The Best Fertiliser For Dahlias
Dahlias are the fireworks of the gardening world, and late summer and early autumn wouldn’t be the same without these stunning plants that come in every colour and shade imaginable, from pastel blues to deep purple, crimson red and vibrant sunshine yellow.
If you want your garden to put out an explosion of colour and vibrance late in the season, then you’ll need to feed them the best ratio of nutrients at the right time.
Thankfully, Daniel at DIY Gardening is here to help and on this page, he’ll explain which fertilisers work best and why.
Dahlias are Hungry and Thirsty Plants
Dahlias grow quickly, have large leaves, juicy thick stems, and many will produce an abundance of large, oversized flowers.
It’s no wonder that dahlias are thirsty plants that need at least an inch of water a week and even more during dry, warm periods.
They also thrive in rich soil, ideally with lots of organic matter.
But what is the best fertiliser for dahlias?
Well, I always split my feeding into two parts; spring and summer/autumn.
As dahlias grow from tubers buried in the ground, they start fresh each year and need to put on top growth and develop a root system before they can amaze us with their blooms.
Here’s how I feed my dahlias in the spring:
1) I dig in fresh compost and organic matter such as rotted manure or similar into the hole that the tubers will be placed in.
2) I always add a couple of handfuls of fish, blood and bone as it lasts just over a month and is slow-release and well-balanced.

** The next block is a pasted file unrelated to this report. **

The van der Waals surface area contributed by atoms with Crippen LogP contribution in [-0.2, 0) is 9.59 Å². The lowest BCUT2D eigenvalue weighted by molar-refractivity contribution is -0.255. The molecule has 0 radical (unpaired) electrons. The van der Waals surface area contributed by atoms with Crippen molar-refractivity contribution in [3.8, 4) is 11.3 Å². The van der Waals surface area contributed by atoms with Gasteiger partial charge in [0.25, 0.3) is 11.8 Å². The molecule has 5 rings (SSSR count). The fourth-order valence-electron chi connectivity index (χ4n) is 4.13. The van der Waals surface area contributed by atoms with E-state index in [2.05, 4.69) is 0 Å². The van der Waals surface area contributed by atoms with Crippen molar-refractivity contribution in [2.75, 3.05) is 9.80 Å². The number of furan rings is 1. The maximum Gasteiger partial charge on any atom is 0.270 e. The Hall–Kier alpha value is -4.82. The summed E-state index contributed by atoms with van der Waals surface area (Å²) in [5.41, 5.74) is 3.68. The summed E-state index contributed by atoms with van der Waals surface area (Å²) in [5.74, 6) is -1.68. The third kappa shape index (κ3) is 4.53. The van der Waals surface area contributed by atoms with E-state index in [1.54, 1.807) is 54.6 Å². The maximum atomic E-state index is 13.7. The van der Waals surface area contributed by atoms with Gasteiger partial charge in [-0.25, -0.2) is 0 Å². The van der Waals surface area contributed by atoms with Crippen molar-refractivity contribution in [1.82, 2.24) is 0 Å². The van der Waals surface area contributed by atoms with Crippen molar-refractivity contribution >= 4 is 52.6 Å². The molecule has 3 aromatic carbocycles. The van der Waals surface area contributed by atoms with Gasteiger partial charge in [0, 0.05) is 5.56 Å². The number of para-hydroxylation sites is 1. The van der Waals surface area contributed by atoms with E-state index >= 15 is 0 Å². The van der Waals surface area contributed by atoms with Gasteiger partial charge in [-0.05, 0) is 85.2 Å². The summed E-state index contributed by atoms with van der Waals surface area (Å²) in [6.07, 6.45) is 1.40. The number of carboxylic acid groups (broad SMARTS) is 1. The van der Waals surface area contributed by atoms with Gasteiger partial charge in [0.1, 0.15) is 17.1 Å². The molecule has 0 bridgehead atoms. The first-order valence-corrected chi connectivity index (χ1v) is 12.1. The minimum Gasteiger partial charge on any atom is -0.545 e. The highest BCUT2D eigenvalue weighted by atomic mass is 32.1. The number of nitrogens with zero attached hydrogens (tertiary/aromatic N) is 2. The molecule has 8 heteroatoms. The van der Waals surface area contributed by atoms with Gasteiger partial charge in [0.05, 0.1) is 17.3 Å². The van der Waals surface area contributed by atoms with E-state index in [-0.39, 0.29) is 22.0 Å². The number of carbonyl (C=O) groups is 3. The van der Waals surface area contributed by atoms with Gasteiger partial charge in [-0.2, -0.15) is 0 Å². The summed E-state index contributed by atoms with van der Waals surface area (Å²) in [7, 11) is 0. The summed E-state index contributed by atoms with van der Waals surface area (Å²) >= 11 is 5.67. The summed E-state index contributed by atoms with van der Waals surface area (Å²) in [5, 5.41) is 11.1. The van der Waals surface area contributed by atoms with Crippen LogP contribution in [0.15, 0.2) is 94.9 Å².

3) I then follow up each month with another dose of fish. blood and bone until the start of summer when I switch to a different fertiliser.
- Natural and organic.
- Most fish, blood and bone fertilisers have well-balanced npk ratios and Westland has a fairly phosphorous content which is great for flowers.
- It releases the feed gradually over 4-5 weeks.
- Not too much nitrogen but enough to get the plant growing and the leaves big, green and healthy.
- Fish, blood and bone feed can be used anywhere in the garden, and I use it as a general fertiliser and soil conditioner.
When I see buds just starting to open, usually at the start of or in the middle of summer, I ditch the well-balanced fish, blood and bone and go for a low nitrogen feed that has plenty of potassium and phosphorus.
What’s the best fertiliser for dahlias at this time of year?
Low-nitrogen tomato feed or any fertiliser where the nitrogen is no more than half of the phosphorus level.
Most general, well-balanced feeds are around 5-5-5 or 5-7-5 or similar.
Tomato feeds and fertilisers are designed to encourage blooms and fruits so are typically 4-12-8 or 2-10-8 or similar, and this is what I look for.
- Low nitrogen so the dahlias won’t grow too leggy and straggly.
- Potassium and phosphorous to encourage flowers, improve disease resistance, increase stem strength and boost the roots.
- If it helps tomato vines produce large, red delicious tomatoes, it will do wonders for dahlia blooms.